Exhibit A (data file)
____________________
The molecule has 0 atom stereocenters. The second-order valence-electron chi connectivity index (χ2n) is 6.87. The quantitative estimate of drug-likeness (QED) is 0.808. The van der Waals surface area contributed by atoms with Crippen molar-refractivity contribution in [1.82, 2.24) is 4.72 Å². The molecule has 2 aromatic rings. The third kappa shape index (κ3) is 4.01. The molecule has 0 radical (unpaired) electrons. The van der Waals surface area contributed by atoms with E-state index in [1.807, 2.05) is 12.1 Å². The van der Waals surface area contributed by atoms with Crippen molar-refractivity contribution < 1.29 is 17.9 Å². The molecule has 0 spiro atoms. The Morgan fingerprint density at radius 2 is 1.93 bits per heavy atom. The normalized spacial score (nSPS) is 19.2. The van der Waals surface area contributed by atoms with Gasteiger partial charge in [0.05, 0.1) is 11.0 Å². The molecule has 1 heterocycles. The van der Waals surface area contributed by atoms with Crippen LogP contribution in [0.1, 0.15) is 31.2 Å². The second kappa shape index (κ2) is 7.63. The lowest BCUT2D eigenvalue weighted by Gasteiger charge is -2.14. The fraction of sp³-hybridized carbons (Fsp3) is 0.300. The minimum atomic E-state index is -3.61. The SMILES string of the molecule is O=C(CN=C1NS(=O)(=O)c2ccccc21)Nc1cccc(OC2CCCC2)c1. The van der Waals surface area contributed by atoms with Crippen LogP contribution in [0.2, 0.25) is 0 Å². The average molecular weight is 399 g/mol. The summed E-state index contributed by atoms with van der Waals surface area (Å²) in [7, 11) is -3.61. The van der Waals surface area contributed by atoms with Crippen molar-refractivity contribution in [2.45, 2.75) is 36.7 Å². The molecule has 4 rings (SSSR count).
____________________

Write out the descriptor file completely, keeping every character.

The molecule has 0 atom stereocenters. The second-order valence-electron chi connectivity index (χ2n) is 6.87. The quantitative estimate of drug-likeness (QED) is 0.808. The van der Waals surface area contributed by atoms with Crippen molar-refractivity contribution in [1.82, 2.24) is 4.72 Å². The molecule has 2 aromatic rings. The third kappa shape index (κ3) is 4.01. The molecule has 0 radical (unpaired) electrons. The van der Waals surface area contributed by atoms with E-state index in [1.807, 2.05) is 12.1 Å². The van der Waals surface area contributed by atoms with Crippen molar-refractivity contribution < 1.29 is 17.9 Å². The molecule has 0 spiro atoms. The Morgan fingerprint density at radius 2 is 1.93 bits per heavy atom. The normalized spacial score (nSPS) is 19.2. The van der Waals surface area contributed by atoms with Gasteiger partial charge in [0.05, 0.1) is 11.0 Å². The molecule has 1 heterocycles. The van der Waals surface area contributed by atoms with Crippen LogP contribution in [0.1, 0.15) is 31.2 Å². The second kappa shape index (κ2) is 7.63. The lowest BCUT2D eigenvalue weighted by Gasteiger charge is -2.14. The fraction of sp³-hybridized carbons (Fsp3) is 0.300. The minimum atomic E-state index is -3.61. The SMILES string of the molecule is O=C(CN=C1NS(=O)(=O)c2ccccc21)Nc1cccc(OC2CCCC2)c1. The van der Waals surface area contributed by atoms with Crippen LogP contribution in [0.2, 0.25) is 0 Å². The average molecular weight is 399 g/mol. The summed E-state index contributed by atoms with van der Waals surface area (Å²) in [7, 11) is -3.61. The van der Waals surface area contributed by atoms with Crippen molar-refractivity contribution in [2.45, 2.75) is 36.7 Å². The molecule has 4 rings (SSSR count).